Gonski reform: School funding plan is back on
THE Government has found the $1.2 billion it said Labor pulled from education spending and will now give all schools $2.8 billion over four years.
The sudden discovery of the extra money – which could not be found as recently as last Friday – was needed to end accusations Prime Minister Tony Abbott was guilty of a major breach of an election promise.
Prime Abbott said today all schools in Australia will get more money under his revised spending plan.
The Prime Minister rejected a suggestion he had been forced into “a $1 billion backflip” by accusations he had dumped an election pledge on funding.
Gonski is back on.
“I think we’ve given a candid explanation of what we have been doing,” he said after a week of funding uncertainty and embarrassing criticism of the Federal Government from conservative premiers.
However, it was clear that the recovery of the $1.2 billion announced at a press conference just before Question Time was to blunt expected attacks by Labor.
In the September 7 election campaign Mr Abbott and Liberal education spokesman Christopher Pyne said a Coalition government would replicate the money and the mechanics of Labor’s school funding scheme.
The Government of Labor’s Kevin Rudd had reached agreements – either in principle or in fact – with the governments of New South Wales, Victoria, South Australia, Tasmania and the ACT.
It had promised $2.8 billion extra over four years to all states. However, Western Australia, Queensland and the Northern Territory declined to sign up, and the $1.2 billion which was to have gone to them was returned to consolidated revenue. That meant $1.6 billion was allocated to the other states.
But last week Mr Pyne, now Education Minister, said the Abbott Government would not honour the agreements signed with the previous government and wanted the deal renegotiated.
He also said the $1.2 billion was no longer available and attacked Opposition Leader Bill Shorten, who as Education Minister reached the agreements, as “Short Change Shorten”.
But today Mr Pyne said he had completed deals with Queensland, Western Australia and the Northern Territory, and had found the extra $1.2 billion.
“We will implement a funding model that is national, fair and needs based while getting rid of the prescriptive command and control features that removed authority for schools from states, territories and the non-government sector,” Mr Abbott said in a statement.
“Labor left school funding in a mess. The hurried agreements signed in the dying days of the Labor government meant some States secured funding, while others missed out completely,” he said of the agreements the Coalition had promised to uphold.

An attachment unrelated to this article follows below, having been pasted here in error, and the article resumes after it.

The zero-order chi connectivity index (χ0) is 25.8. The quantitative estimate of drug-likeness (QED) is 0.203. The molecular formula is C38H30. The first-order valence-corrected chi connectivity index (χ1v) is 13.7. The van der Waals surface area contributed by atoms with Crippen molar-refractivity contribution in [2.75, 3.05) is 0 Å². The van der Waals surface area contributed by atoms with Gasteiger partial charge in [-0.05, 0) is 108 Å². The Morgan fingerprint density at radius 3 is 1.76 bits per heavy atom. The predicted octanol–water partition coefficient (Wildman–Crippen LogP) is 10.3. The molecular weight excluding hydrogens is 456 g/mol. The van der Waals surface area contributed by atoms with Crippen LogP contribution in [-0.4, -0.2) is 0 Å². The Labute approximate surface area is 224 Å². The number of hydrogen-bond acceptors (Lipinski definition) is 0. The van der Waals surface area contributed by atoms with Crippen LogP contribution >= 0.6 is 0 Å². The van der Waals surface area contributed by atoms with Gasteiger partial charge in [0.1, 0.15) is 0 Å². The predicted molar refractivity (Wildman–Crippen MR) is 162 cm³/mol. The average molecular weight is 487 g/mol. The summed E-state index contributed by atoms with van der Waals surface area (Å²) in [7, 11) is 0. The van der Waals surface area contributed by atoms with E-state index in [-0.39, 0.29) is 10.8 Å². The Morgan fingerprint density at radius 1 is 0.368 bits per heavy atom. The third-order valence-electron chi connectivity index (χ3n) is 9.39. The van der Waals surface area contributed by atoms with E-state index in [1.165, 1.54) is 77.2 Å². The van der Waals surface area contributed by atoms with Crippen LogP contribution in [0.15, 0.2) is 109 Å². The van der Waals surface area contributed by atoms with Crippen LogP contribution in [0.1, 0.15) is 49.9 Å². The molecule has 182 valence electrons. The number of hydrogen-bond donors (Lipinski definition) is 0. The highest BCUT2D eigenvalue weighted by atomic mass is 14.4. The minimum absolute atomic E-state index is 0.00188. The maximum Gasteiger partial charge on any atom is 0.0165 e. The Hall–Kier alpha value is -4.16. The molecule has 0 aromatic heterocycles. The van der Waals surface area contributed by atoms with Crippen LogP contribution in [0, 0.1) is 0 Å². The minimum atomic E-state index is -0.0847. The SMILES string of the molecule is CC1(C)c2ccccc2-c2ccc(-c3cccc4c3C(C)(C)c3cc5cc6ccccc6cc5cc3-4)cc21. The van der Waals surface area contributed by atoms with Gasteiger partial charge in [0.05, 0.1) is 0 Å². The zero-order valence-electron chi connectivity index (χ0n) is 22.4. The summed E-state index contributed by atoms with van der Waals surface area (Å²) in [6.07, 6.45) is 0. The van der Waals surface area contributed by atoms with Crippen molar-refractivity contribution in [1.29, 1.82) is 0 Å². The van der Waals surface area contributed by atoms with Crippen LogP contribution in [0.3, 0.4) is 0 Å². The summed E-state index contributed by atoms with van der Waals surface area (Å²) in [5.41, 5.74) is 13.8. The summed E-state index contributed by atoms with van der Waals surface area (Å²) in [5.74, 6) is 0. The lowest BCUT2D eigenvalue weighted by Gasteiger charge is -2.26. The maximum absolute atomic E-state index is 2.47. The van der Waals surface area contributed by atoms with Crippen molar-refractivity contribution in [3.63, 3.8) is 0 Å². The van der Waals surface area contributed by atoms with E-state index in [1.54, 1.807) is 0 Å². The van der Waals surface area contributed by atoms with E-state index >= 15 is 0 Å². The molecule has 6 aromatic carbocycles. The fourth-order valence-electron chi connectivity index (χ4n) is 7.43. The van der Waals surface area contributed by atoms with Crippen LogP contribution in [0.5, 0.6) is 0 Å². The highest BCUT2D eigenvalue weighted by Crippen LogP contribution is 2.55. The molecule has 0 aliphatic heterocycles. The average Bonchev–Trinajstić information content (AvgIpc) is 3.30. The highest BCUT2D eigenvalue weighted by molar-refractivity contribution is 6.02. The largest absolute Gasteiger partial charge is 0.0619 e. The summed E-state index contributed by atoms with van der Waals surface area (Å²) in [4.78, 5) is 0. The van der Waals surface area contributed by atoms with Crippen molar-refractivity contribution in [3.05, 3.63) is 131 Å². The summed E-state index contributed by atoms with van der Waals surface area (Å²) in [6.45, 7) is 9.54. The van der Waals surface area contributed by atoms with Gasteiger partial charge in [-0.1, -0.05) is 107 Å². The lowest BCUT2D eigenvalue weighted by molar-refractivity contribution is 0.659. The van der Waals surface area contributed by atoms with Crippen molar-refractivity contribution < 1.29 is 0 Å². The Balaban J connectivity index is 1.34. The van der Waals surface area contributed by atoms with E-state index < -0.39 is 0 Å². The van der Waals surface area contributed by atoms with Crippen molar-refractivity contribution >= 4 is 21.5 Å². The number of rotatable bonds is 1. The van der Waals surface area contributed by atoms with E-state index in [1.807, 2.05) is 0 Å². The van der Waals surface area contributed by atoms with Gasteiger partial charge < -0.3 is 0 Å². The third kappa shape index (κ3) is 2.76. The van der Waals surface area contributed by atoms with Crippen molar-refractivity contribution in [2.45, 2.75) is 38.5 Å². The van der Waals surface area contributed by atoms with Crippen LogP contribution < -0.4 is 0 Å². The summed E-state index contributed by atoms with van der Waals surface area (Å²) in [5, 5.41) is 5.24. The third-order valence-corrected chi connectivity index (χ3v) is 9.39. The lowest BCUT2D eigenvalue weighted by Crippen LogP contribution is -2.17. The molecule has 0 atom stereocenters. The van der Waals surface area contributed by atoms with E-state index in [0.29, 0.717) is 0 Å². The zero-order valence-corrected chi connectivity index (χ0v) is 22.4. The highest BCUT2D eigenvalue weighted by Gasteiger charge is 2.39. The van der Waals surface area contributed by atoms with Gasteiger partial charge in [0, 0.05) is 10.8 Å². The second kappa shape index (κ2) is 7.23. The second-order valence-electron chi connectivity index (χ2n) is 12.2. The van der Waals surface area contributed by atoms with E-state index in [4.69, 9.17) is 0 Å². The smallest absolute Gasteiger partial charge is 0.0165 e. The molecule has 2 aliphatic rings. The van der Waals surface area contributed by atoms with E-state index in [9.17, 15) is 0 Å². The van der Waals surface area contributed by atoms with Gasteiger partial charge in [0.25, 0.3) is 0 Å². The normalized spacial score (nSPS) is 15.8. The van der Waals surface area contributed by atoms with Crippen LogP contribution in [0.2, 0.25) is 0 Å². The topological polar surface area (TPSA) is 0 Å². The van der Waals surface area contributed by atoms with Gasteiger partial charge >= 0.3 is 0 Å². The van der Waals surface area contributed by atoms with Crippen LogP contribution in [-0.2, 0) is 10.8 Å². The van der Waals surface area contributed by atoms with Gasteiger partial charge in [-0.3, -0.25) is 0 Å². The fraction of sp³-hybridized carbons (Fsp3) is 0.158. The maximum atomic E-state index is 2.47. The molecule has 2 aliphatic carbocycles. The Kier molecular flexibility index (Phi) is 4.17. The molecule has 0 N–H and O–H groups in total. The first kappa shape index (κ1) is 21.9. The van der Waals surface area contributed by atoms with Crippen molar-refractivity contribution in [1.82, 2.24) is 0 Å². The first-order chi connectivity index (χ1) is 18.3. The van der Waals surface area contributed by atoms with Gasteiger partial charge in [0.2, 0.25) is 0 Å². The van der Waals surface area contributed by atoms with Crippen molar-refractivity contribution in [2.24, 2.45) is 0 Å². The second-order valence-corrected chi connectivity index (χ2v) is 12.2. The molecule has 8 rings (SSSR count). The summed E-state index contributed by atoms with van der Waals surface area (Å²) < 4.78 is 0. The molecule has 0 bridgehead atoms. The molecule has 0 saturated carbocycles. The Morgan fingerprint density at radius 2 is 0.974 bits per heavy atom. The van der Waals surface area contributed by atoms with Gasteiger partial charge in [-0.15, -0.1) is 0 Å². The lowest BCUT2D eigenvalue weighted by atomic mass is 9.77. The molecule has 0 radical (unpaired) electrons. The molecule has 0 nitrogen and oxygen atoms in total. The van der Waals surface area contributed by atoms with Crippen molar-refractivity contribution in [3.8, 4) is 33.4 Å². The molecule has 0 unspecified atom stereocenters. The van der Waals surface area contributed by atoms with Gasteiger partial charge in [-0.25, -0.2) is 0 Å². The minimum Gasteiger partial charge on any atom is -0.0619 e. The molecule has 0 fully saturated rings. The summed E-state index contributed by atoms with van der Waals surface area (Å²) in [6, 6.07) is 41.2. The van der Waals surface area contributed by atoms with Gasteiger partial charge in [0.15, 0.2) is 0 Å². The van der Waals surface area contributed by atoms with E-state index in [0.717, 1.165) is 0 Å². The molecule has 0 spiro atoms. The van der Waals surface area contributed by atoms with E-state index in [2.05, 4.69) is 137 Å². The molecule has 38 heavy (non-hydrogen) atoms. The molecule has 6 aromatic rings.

“The Coalition Government is delivering what Labor failed to – a national agreement on school funding that ensures parents, principals and students, regardless of where they live, have funding certainty.
“The Government will also honour funding promised to non-government representative bodies for four years including $55 million to Catholic Education Commissions and $110 million to the Association of Independent Schools.
“The Government is keeping its commitments on school funding and delivering more funding over the next four years than promised by Labor.”
The agreement includes the $1.2 billion set aside by the former Labor government for the non-signatory states of Queensland, Northern Territory and Western Australia.
Mr Abbott says the deal with the three was made by Mr Pyne in the past few days.
The return of the $1.2 billion will bring total additional school funding over the next four years to $2.8 billion.
“Mr Pyne has … secured an in-principle agreement to a system which is fair and national,” he told reporters in Canberra today.
“Given that we now have a fair and national deal, the government will put the $1.2 billion that Labor took out back into schools funding over the next four years.
“There will be full funding certainty over the next four years.”
Mr Pyne said the Government would amend the Australian Education Act in 2014 to “dismantle the regulation and red tape that made the model virtually incapable of being implemented”.
“Every student in Australia will be treated exactly the same way regardless of what jurisdiction they’re in,” he said.
Labor had made deals with NSW, Victoria, South Australia, Tasmania and the ACT, as well as independent and Catholic schools, but Queensland, Western Australia and the Northern Territory held out.
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